BUSINESS UK finance minister meets G20 counterparts to boost market confidence
LONDON: Britain’s economy is shrinking, the broadest survey of business confidence since last month’s historic vote to quit the EU showed, leading finance minister Philip Hammond to pledge a loosening of purse strings if the weakness endures.
The Bank of England has also been clear that easing monetary policy may be necessary.
The flash, or preliminary, Markit survey of purchasing managers fell by the most in its 20-year history. It was consistent with an economy contract- ing 0.4 percent in the third quarter, contrasting with an actual reading of plus 0.4 percent in the first quarter.
Yesterday’s readout, little more than a week after Prime Minister Theresa May formed a new Conservative government, indicates the challenge she faces to maintain market and investor confidence as she embarks on what promise to be long and difficult Brexit talks.
Hammond played down the purchasing manager surveys as a measure of sentiment, not of “hard activity”, but also said he would act to support the economy when he announces his budget plans later in the year.
Hammond is attending a weekend meeting of finance ministers from the Group of 20 economies at which counterparts will be keen to hear how Britain can pull off a smooth exit from the EU while minimising the damage to the global economy.
The Markit PMIs, which give an early indication of how gross domestic product is likely to perform, suggest the £1.8 trillion UK economy is shrinking faster than at any time since the aftermath of the global financial crisis.
A major concern among businesses is the access Britain will have to the EU’s single market after leaving. Britain insists it wants to limit freedom of movement of workers; the EU says such freedom is a condition of the single market.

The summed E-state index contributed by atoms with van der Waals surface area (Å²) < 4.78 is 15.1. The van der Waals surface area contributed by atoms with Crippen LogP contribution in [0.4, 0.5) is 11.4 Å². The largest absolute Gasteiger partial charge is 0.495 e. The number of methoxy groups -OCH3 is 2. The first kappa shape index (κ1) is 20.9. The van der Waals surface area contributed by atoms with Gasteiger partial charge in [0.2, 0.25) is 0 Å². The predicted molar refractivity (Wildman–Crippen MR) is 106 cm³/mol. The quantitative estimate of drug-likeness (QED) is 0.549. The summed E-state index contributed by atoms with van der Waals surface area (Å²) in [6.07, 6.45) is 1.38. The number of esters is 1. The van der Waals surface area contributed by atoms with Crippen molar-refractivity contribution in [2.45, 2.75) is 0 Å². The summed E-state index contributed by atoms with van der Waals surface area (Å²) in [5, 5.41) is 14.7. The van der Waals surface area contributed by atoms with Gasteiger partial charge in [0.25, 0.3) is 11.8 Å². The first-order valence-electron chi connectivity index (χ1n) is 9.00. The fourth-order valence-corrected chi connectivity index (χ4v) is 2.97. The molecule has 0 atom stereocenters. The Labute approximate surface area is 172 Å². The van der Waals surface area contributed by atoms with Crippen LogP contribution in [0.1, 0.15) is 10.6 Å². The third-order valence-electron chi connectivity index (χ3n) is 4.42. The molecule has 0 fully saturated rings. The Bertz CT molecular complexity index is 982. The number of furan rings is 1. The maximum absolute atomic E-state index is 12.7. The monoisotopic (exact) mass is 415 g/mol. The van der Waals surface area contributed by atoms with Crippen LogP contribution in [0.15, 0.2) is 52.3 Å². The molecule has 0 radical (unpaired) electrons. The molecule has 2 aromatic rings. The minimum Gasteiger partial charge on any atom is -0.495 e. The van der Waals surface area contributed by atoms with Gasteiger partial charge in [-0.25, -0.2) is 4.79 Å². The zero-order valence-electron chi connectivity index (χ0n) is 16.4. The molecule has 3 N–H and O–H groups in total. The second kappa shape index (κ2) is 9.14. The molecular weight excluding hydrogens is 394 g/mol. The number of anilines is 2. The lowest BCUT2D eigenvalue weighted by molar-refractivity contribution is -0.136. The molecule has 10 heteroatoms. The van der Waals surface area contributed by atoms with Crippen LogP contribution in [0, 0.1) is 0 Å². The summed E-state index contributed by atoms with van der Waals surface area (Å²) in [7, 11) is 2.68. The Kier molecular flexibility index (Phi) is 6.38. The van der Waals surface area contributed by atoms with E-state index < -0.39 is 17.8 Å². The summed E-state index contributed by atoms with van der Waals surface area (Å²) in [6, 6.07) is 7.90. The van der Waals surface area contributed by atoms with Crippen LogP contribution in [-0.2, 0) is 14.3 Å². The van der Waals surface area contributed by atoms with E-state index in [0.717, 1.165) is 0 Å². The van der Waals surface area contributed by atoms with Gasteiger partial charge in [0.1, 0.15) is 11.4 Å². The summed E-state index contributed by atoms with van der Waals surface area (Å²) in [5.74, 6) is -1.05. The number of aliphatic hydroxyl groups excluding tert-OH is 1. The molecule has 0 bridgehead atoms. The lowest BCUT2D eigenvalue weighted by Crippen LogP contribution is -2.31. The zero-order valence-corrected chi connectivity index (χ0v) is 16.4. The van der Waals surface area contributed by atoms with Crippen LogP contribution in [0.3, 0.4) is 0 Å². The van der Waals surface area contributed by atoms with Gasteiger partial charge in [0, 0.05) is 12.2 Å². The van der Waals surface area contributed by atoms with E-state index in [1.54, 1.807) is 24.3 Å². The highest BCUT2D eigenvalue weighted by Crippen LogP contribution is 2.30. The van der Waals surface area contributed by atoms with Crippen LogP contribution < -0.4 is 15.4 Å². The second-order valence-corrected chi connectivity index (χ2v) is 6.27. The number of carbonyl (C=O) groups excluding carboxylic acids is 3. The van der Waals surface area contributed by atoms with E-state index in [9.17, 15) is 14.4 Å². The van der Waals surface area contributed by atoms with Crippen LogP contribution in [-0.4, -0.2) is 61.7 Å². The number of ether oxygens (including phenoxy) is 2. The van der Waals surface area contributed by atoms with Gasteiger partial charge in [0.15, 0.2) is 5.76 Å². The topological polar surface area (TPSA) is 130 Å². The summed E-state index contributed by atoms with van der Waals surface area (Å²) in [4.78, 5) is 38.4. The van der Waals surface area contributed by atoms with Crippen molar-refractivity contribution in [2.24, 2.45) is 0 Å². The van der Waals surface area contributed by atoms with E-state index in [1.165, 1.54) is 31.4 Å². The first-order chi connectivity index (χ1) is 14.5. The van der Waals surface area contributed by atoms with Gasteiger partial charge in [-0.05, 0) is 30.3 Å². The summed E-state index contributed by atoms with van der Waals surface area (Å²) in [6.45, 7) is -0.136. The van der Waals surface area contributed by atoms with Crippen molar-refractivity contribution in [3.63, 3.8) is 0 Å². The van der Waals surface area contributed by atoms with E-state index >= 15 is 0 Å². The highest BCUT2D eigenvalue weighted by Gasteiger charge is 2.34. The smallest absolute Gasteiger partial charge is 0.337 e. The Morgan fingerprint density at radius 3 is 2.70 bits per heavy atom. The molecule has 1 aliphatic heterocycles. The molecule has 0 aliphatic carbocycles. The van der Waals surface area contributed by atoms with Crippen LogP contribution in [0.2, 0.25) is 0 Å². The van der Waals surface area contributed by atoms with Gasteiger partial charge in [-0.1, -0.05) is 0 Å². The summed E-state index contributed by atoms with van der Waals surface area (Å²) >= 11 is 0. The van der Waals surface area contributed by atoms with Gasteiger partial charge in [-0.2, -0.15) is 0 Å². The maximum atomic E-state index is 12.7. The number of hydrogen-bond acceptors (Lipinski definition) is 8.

The PMI for the services sector fell to 47.4 in July from 52.3 in June, the steepest drop since records began in 1996 and the worst reading since March 2009, around the low point of the global economic recession. Economists polled expected a much smaller fall to 49.2.
The evidence of a sharp drop in business activity across a broad swathe of Britain’s economy may alarm the Bank of England, which is trying to decide how aggressively to act at its August policy meeting to cushion the shock of the referendum vote.
Sterling’s post-referendum plunge to its lowest level against the dollar since the mid-1980s has helped manufacturing exports expand at the fastest pace in almost two years, Markit said. But the pound’s fall also pushed up costs for energy and raw material at the fastest pace in five years.
“This is the first major survey showing the pace of activity through the economy and it is soft,” Investec analyst Philip Shaw said.
Economists said the “reset” Hammond had in mind may resemble the fiscal rule adopted by his Osborne in 2010 when he aimed to balance the public finances within five years, excluding investment spending and taking into account where Britain was within the economic cycle.
“He could both loosen fiscal policy at a time when the economy may well need it but also he could claim that he wasn’t completely abandoning the conservative’s concern for being responsible with the public finances,” said Sam Hill, senior UK economist at RBC Capital Markets.
The manufacturing PMI fell to 49.1 from 52.1 in June, the lowest since February 2013. The composite index, which combines services and manufacturing, slumped to 47.7 from 52.4, the weakest reading since April 2009. – Reuters